New legal documents were opened Thursday by a federal judge following the Mar-a-Lago attacks.
They point to new details about crimes the FBI may have been investigating in its searches.
They hinted at a way to prosecute Trump that doesn’t depend on whether the documents he holds are classified.
Former President Donald Trump has laid out a series of defenses in response to the FBI’s Aug. 8 raid of Florida’s Mar-a-Lago resort and uncovering piles of classified documents.
Among them are the following claims: they were all declassified by him Serving under the President’s broad authority over state secrets.
However, the procedural documents The seal was broken Thursday by federal judge Bruce ReinhartThis defense may not be as effective as Trump had hoped, according to legal experts, including the warrant cover used in the investigation.
One thing the new information suggests is that even if Trump was right about declassifying the documents, he may have broken the law.
That observation was made by Harvard constitutional scholar Lawrence Tribe.
Previously, the only information about the law that agents believed Trump may have broken came from the warrant itself, which was unsealed last Friday.
It listed a wide range of federal laws Trump may have violated, including the Espionage Act. More specific information was found in Thursday’s document.
they showed The FBI believes Trump may be guilty of willful retention of national defense information, concealment or deletion of government records, and obstruction of federal investigations.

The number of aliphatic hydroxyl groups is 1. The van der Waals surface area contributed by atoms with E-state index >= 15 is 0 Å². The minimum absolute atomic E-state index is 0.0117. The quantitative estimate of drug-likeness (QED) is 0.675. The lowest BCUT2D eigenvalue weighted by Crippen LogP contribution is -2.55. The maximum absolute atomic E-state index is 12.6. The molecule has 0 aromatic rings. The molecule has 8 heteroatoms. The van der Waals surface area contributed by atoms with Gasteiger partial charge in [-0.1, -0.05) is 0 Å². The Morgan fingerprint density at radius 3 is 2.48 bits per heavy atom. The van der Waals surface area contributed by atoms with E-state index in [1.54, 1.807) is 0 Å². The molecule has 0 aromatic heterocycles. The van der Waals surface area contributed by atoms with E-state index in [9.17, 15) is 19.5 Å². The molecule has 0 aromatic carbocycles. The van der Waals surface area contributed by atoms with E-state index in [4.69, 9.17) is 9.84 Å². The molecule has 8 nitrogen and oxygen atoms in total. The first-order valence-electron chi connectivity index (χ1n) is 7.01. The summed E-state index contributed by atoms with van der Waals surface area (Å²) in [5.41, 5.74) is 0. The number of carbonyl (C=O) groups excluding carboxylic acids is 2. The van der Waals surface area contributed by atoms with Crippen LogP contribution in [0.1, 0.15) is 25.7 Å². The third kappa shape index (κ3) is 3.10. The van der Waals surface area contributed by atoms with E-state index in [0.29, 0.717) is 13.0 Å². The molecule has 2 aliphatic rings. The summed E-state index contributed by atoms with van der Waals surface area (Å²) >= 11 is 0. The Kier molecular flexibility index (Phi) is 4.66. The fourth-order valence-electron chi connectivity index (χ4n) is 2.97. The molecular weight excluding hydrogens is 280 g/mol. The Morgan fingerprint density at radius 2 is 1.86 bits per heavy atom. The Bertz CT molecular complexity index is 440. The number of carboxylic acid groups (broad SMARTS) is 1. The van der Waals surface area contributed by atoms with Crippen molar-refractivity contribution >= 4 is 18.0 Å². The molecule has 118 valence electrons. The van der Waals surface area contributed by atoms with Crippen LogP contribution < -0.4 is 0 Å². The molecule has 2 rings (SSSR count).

Bradley P. Moss, a national security attorney, told Insider that the new documents “clarify what was previously known, but ultimately don’t change much.”
The startling detail, he said, is that the FBI believes Trump thwarted the investigation.
“Apparently, the FBI now claims that Trump not only brought classified documents to Mar-a-Lago that were properly marked, but held them in custody and resisted turning them over when confronted with the government. I believe.
He said that even if the information turns out to be declassified, in theory the FBI could use obstruction charges to track down Trump.
But Moss suggested it was unlikely prosecutors would choose to make that claim, even if it were technically possible.
“If the government concludes that there is sufficient evidence that the records were in fact declassified, as Trump continues to argue, there is no reason to suspect that the government will pursue prosecution,” he said. said.
“Even if the espionage law indictment fails, the government can I will be prosecuted for obstruction,” he said.
“It is unlikely, but not out of the realm of possibility. full of people arrested in
The basis for believing Trump may have committed these crimes is unclear, and is likely detailed in the affidavit supporting the warrant.
Reinhart said Thursday that he is leaning toward publishing in redacted form because it contains sensitive information related to ongoing investigations. This could be his August 25th, the date of the next hearing.
The insider reached out to Trump’s office for comment.
His lawyer, Alina Habba, said, In an interview with Newsmaxrefuting the charges listed on the sheet, said Trump cooperated with investigators, again claiming he declassified the information.
Many figures in the Trump administration said the claim was implausibleor “lie.”
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